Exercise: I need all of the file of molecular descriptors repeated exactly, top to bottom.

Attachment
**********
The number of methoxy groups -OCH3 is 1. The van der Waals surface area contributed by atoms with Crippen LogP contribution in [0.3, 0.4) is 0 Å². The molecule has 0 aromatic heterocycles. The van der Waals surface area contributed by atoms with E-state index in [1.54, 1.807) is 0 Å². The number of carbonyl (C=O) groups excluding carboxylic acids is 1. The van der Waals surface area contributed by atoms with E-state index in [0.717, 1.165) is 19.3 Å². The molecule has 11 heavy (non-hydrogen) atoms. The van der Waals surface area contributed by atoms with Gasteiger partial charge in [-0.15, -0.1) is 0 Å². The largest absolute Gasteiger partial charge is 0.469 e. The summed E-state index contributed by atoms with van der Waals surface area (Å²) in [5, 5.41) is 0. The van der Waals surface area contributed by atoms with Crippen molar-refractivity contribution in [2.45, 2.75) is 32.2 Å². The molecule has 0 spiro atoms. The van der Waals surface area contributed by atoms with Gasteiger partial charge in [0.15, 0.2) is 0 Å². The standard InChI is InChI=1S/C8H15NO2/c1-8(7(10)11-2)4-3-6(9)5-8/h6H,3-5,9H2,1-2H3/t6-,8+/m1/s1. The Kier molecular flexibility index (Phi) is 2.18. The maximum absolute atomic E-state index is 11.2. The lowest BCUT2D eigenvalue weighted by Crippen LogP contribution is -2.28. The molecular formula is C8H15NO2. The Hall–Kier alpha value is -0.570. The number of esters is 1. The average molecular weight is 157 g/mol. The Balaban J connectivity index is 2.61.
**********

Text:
The number of methoxy groups -OCH3 is 1. The van der Waals surface area contributed by atoms with Crippen LogP contribution in [0.3, 0.4) is 0 Å². The molecule has 0 aromatic heterocycles. The van der Waals surface area contributed by atoms with E-state index in [1.54, 1.807) is 0 Å². The number of carbonyl (C=O) groups excluding carboxylic acids is 1. The van der Waals surface area contributed by atoms with E-state index in [0.717, 1.165) is 19.3 Å². The molecule has 11 heavy (non-hydrogen) atoms. The van der Waals surface area contributed by atoms with Gasteiger partial charge in [-0.15, -0.1) is 0 Å². The largest absolute Gasteiger partial charge is 0.469 e. The summed E-state index contributed by atoms with van der Waals surface area (Å²) in [5, 5.41) is 0. The van der Waals surface area contributed by atoms with Crippen molar-refractivity contribution in [2.45, 2.75) is 32.2 Å². The molecule has 0 spiro atoms. The van der Waals surface area contributed by atoms with Gasteiger partial charge in [0.15, 0.2) is 0 Å². The standard InChI is InChI=1S/C8H15NO2/c1-8(7(10)11-2)4-3-6(9)5-8/h6H,3-5,9H2,1-2H3/t6-,8+/m1/s1. The Kier molecular flexibility index (Phi) is 2.18. The maximum absolute atomic E-state index is 11.2. The lowest BCUT2D eigenvalue weighted by Crippen LogP contribution is -2.28. The molecular formula is C8H15NO2. The Hall–Kier alpha value is -0.570. The number of esters is 1. The average molecular weight is 157 g/mol. The Balaban J connectivity index is 2.61.